Gone, too, are the Neponset Drive-In, Adams Theatre, Codman Square Theatre, the Fields Corner Theatre, the Grove Hall Theatre, the Hamilton Theatre, the Ideal Theatre, Liberty Theatre, Magnet Theatre, Morton Theatre, and the Uphams Corner Theatre. At one time there were four on Blue Hill Avenue, “even in weird little spots,” Taylor said.
“They all had those interesting fronts, sometimes arched, marquee, wide entrance, oftentimes decorative stone facing,” he said. “I always think it’s sad when we lose part of the fabric of the streetscape. The building that goes in place of an old building is not often so interesting.”
By the 1980s only two remained.
One of the last movie houses in the neighborhood was the Dorchester Theater on Dorchester Avenue at Park Street. It closed for a while and opened again as the Park Cinema, which was later “twinned” into two theaters, according to a Fields Corner Mains Streets review in 2009.
The lobby entrance at the corner where a Radio Shack store later set up shop, was bedecked with changing marquees over the years before finally shuttering in the 1980s. The original pressed metal ceiling and some of the colorful, Art Deco stenciled painting still survive in the higher floors of the building.
Larry Murphy wrote on the website CinemaTreasures of his childhood remembrances of the Dorchester Theater, where he and his friends gaped at John Wayne in his many war or cowboy movies. “These chaotic matinees cost twelve cents on Saturdays and twenty-five cents on Sundays and were packed with a huge assortment of un-chaperoned, undisciplined screaming kids who couldn’t sit still if their life depended on it,” he wrote.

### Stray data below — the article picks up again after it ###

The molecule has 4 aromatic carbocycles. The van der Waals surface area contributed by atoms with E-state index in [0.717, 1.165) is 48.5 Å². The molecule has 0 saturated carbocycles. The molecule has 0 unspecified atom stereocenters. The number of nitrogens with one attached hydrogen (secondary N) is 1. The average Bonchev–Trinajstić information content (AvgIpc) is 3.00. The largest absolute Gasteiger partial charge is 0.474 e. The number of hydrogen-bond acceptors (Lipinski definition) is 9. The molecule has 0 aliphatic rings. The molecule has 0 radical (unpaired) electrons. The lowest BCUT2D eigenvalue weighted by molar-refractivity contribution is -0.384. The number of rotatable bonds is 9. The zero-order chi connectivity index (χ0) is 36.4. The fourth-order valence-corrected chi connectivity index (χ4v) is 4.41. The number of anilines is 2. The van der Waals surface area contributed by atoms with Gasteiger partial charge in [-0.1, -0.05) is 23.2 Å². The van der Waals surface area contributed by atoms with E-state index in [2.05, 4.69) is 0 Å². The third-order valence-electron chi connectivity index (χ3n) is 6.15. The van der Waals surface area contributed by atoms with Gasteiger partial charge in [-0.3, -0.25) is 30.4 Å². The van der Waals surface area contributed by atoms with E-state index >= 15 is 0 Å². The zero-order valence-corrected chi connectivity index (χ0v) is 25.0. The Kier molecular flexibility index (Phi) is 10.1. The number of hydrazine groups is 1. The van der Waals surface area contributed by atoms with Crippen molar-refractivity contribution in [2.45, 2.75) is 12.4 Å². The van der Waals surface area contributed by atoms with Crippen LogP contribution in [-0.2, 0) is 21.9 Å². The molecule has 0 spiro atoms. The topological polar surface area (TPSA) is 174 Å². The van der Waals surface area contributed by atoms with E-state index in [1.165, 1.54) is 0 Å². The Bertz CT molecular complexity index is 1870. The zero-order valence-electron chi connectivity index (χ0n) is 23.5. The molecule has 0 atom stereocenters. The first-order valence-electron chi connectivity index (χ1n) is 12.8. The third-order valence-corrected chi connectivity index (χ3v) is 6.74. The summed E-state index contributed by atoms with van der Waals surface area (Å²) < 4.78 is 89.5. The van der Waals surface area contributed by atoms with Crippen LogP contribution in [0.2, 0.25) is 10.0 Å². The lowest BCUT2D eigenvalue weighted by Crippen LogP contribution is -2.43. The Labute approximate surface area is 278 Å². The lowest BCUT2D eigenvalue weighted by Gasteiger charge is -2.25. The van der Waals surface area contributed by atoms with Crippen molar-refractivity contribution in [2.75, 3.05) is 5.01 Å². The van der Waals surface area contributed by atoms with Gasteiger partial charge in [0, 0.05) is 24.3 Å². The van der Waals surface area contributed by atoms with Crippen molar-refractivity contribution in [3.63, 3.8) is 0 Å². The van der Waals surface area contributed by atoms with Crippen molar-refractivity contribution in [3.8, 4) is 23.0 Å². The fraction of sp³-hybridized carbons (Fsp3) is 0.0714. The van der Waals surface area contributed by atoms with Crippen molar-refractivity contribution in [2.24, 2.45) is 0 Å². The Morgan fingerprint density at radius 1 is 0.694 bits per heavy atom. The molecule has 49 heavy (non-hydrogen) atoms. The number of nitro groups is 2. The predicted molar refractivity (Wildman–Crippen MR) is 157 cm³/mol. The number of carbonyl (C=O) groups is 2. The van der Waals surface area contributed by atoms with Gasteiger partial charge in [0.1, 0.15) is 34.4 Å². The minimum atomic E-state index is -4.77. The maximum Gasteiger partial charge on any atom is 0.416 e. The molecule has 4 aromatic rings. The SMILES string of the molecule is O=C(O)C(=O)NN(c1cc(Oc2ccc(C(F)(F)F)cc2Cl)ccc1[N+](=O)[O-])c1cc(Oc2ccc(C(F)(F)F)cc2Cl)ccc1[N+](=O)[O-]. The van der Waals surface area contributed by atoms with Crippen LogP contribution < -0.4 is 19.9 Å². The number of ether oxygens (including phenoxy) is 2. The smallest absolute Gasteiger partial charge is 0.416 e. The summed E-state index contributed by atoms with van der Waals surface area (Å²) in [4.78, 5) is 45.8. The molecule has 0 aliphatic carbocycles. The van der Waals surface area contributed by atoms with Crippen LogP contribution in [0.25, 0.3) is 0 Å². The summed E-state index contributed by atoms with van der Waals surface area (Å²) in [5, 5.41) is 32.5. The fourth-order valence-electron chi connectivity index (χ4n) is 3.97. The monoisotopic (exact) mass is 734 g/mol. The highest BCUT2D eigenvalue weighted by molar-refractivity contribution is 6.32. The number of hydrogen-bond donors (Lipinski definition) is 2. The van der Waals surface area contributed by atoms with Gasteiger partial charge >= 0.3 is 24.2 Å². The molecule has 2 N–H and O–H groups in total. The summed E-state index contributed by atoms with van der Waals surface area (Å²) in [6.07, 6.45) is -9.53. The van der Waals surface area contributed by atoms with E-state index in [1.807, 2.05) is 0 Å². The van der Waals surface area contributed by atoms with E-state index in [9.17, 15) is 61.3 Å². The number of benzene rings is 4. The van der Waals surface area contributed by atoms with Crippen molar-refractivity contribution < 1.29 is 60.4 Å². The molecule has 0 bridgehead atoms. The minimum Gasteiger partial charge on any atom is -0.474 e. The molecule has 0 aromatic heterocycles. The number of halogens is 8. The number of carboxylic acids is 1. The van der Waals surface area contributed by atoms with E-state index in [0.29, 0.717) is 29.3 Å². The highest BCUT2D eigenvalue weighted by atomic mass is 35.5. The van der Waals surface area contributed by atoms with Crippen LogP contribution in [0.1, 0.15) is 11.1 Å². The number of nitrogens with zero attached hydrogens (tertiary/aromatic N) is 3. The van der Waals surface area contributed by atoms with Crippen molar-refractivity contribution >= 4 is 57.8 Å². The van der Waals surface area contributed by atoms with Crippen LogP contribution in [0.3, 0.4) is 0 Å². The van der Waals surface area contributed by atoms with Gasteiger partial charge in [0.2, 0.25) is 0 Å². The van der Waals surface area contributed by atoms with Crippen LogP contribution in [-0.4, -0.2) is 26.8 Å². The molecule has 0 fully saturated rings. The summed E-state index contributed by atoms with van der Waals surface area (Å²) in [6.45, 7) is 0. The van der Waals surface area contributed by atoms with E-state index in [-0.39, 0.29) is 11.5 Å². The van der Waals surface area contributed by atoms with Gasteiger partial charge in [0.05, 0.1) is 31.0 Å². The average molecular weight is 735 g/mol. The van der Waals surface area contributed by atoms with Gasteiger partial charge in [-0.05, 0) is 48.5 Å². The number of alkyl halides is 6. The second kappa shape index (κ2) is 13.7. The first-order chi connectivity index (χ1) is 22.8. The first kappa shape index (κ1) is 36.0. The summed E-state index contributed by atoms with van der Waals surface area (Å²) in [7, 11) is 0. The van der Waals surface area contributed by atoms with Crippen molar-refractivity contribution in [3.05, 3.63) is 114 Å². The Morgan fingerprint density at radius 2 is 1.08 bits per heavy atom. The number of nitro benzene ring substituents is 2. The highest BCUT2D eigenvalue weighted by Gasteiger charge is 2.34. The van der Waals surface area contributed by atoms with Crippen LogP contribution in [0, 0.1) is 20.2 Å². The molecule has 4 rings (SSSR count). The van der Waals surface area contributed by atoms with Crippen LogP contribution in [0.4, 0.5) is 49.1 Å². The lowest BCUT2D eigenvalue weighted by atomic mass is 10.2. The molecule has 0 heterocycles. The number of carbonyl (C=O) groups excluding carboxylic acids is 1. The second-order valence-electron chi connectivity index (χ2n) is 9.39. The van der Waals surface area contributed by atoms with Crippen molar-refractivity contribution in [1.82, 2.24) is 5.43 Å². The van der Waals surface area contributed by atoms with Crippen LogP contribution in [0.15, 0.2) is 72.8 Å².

“It was fortunate that there was a heavy steel door protecting the unseen projectionist, because occasionally he would have some problem with the projector," Murphy wrote. "Maybe the film would jump the sprocket, or the bulb would blow out or the picture may go out of focus. When anything occurred out of the norm and the matter wasn’t taken care of within seconds, his life would surely be in jeopardy!”
Around the time of Park Cinema’s closure, the two-screen Puritan Mall Cinema on Morrissey Boulevard was ending its run from the 1970s until roughly 1983. The building has housed Rainbow, an apparel shop, for more than a decade.
The loss of the theaters was cultural, but their use as communal spaces were draws for locals around their villages. “They created a sense of community for those nearby,” Taylor said. “With how insular Dorchester used to be, people didn’t venture far I guess, and a lot of people stayed in their communities and villages.”
As the new theater in South Bay Town Center purrs into motion with its IMAX and Dolby cinemas, the developer’s managing director, Brad Dumont, said that including the showpiece AMC was an “obvious” choice for the South Bay expansion. They wanted a modern theater and landed on AMC after a handful of operators had expressed interest.
“We felt there were huge voids in the market that weren’t being met with the current offerings in Braintree or downtown,” he said. “That’s pretty far for people in Dorchester to travel.”
As Taylor said, theaters can be a community’s anchor, and the South Bay team hopes theirs will work the same way, bringing in diners, shoppers, residents and movie goers alike. “We’re focused on making this a community gathering space and making it a place where people want to come and gather and hang out,” Dumont said.
So after more than three decades, the marquee lights are up again in Dorchester, and the show goes on.